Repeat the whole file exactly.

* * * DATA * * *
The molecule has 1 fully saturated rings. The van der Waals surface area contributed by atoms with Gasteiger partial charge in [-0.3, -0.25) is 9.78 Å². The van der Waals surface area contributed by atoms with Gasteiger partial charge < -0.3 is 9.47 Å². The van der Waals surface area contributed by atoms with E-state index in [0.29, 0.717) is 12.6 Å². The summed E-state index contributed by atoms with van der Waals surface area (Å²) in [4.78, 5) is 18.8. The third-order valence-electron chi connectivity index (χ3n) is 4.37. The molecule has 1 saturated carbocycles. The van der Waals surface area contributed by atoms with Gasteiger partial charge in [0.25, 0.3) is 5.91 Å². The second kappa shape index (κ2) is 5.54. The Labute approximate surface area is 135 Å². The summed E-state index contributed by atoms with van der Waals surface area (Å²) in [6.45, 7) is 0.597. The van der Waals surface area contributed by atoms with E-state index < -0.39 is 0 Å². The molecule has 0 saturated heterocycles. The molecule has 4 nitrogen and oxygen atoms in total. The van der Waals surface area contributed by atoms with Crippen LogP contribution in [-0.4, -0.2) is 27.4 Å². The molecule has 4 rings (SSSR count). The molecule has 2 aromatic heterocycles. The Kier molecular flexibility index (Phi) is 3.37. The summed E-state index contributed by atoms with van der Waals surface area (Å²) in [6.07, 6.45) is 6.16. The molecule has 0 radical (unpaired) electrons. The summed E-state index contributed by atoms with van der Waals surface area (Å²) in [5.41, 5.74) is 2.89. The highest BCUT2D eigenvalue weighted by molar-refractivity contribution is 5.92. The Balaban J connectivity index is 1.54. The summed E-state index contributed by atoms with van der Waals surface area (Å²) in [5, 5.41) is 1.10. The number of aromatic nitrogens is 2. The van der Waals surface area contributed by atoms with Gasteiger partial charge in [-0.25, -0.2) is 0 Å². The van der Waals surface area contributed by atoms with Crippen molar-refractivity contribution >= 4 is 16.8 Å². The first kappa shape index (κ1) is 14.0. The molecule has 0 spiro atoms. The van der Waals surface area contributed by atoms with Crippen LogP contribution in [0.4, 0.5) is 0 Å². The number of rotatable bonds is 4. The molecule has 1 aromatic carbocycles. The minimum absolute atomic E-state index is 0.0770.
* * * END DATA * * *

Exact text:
The molecule has 1 fully saturated rings. The van der Waals surface area contributed by atoms with Gasteiger partial charge in [-0.3, -0.25) is 9.78 Å². The van der Waals surface area contributed by atoms with Gasteiger partial charge < -0.3 is 9.47 Å². The van der Waals surface area contributed by atoms with E-state index in [0.29, 0.717) is 12.6 Å². The summed E-state index contributed by atoms with van der Waals surface area (Å²) in [4.78, 5) is 18.8. The third-order valence-electron chi connectivity index (χ3n) is 4.37. The molecule has 1 saturated carbocycles. The van der Waals surface area contributed by atoms with Gasteiger partial charge in [0.25, 0.3) is 5.91 Å². The second kappa shape index (κ2) is 5.54. The Labute approximate surface area is 135 Å². The summed E-state index contributed by atoms with van der Waals surface area (Å²) in [6.45, 7) is 0.597. The van der Waals surface area contributed by atoms with E-state index < -0.39 is 0 Å². The molecule has 0 saturated heterocycles. The molecule has 4 nitrogen and oxygen atoms in total. The van der Waals surface area contributed by atoms with Crippen LogP contribution in [-0.4, -0.2) is 27.4 Å². The molecule has 4 rings (SSSR count). The molecule has 2 aromatic heterocycles. The Kier molecular flexibility index (Phi) is 3.37. The summed E-state index contributed by atoms with van der Waals surface area (Å²) in [6.07, 6.45) is 6.16. The molecule has 0 radical (unpaired) electrons. The summed E-state index contributed by atoms with van der Waals surface area (Å²) in [5.41, 5.74) is 2.89. The highest BCUT2D eigenvalue weighted by molar-refractivity contribution is 5.92. The Balaban J connectivity index is 1.54. The summed E-state index contributed by atoms with van der Waals surface area (Å²) in [5, 5.41) is 1.10. The number of aromatic nitrogens is 2. The van der Waals surface area contributed by atoms with Gasteiger partial charge in [-0.25, -0.2) is 0 Å². The van der Waals surface area contributed by atoms with Crippen molar-refractivity contribution >= 4 is 16.8 Å². The first kappa shape index (κ1) is 14.0. The molecule has 0 spiro atoms. The van der Waals surface area contributed by atoms with Crippen LogP contribution in [0.4, 0.5) is 0 Å². The number of rotatable bonds is 4. The molecule has 1 aromatic carbocycles. The minimum absolute atomic E-state index is 0.0770.